It’s Been a Big Life So Far: Cate Kennedy Launches the ‘The Abyssinian Contortionist’ by David Carlin

The Abyssinian Contortionist by David Carlin, UWA Publishing 2015, was launched by Cate Kennedy in Melbourne on 12 March at The Melba Spiegeltent:

Background: Sosina Wogayehu learnt to do flips and splits at the age of six, sitting in her parents’ lounge room in Addis Ababa. Twenty-five years later, Sosina has conjured herself a new life in Australia as a professional contortionist and circus performer. Sosina is able to juggle worlds and stories, and by luck she has a friend, David Carlin, who is a writer.

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Good evening! And thanks for this invitation to launch The Abyssinian Contortionist.

I have been reading, besides David’s book, a textbook by Lee Gutkind about writing creative non-fiction, called: You Can’t Make This Stuff Up! In it he says:

The words “creative” and “nonfiction” describe the form. The word “creative” refers to the use of literary craft, the techniques fiction writers, playwrights, and poets employ to present nonfiction—factually accurate prose about real people and events—in a compelling, vivid, dramatic manner. The goal is to make nonfiction stories read like fiction so that your readers are as enthralled by fact as they are by fantasy.

The word “creative” has been criticised in this context because some people have maintained that being creative means that you pretend or exaggerate or make up facts and embellish details. This is completely incorrect. It is possible to be honest and straightforward and brilliant and creative at the same time.

“Creative” doesn’t mean inventing what didn’t happen, reporting and describing what wasn’t there. It doesn’t mean that the writer has a license to lie. The cardinal rule is clear—and cannot be violated. This is the pledge the writer makes to the reader—the maxim we live by, the anchor of creative nonfiction: “You can’t make this stuff up!”

This thought certainly stayed with me as I read The Abyssinian Contortionist.  Even its title seems absolutely unimprovable.  It’s been a big life so far, Sosina, and I have a feeling it’s nowhere near close to slowing down yet.  I’ve been thinking too about creative non-fiction and how it relates to a story like this, part biography, part cultural meditation, part simply following a charismatic friend around, recording how she and the world interact.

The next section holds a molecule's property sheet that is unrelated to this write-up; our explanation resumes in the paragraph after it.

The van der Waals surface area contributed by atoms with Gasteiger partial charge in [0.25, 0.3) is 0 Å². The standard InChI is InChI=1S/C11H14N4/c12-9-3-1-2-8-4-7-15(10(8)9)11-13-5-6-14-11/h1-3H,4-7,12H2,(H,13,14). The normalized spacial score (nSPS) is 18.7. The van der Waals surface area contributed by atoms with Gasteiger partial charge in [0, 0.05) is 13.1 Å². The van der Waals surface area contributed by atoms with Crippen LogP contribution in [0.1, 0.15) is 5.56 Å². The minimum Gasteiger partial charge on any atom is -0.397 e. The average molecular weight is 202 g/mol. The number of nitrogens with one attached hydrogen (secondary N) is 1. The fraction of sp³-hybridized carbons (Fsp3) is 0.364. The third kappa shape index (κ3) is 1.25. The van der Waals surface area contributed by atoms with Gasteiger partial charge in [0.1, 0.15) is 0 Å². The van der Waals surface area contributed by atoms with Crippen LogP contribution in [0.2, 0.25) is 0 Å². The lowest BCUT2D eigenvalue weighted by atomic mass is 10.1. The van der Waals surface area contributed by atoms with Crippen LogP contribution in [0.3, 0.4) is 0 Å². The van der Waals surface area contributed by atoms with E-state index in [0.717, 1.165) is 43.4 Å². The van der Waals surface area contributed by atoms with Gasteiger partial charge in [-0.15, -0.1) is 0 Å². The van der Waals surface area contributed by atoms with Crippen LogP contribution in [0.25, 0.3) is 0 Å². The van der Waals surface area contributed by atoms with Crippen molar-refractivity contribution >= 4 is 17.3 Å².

I have a question that dogs me about writing generally, in fact it’s a question I find one of the thorniest when thinking about ‘making art’ of any kind, whether it’s literature or painting or circus.  And that is, what’s it for?  What are you doing this thing for – to express what?  To convey what?  To change what?  What is the point of creating narrative in the first place?  What is the USE of it?  One thing I do know about making something, it’s not to hide in the desk drawer.  It’s to connect somehow with other human beings.

It’s something made, and made for a reason – to offer a version of events, in this marvellous and terrible world, which can serve the purpose of revealing or illuminating.  I like George Saunders’ definition of a good story – that you come out of it a little more aware and a little more in love with the world around you.

In his book Crossing Open Ground, the writer Barry Lopez talks about how storytellers establish trust, and I love this, too, and keep coming back to it, because trust seems more than anything to be the key which turns the lock between two people, a reader and a writer.  He says: “The power of narrative to nurture and heal, to repair a spirit in disarray, rests on two things:  the skilful invocation of unimpeachable sources and a listener’s knowledge that no subterfuge or hypocrisy is involved.”

David Carlin with Sosina Wogeyehu outside Abbeys' Bookshop
David Carlin with Sosina Wogeyehu outside Abbeys’ Bookshop in Sydney.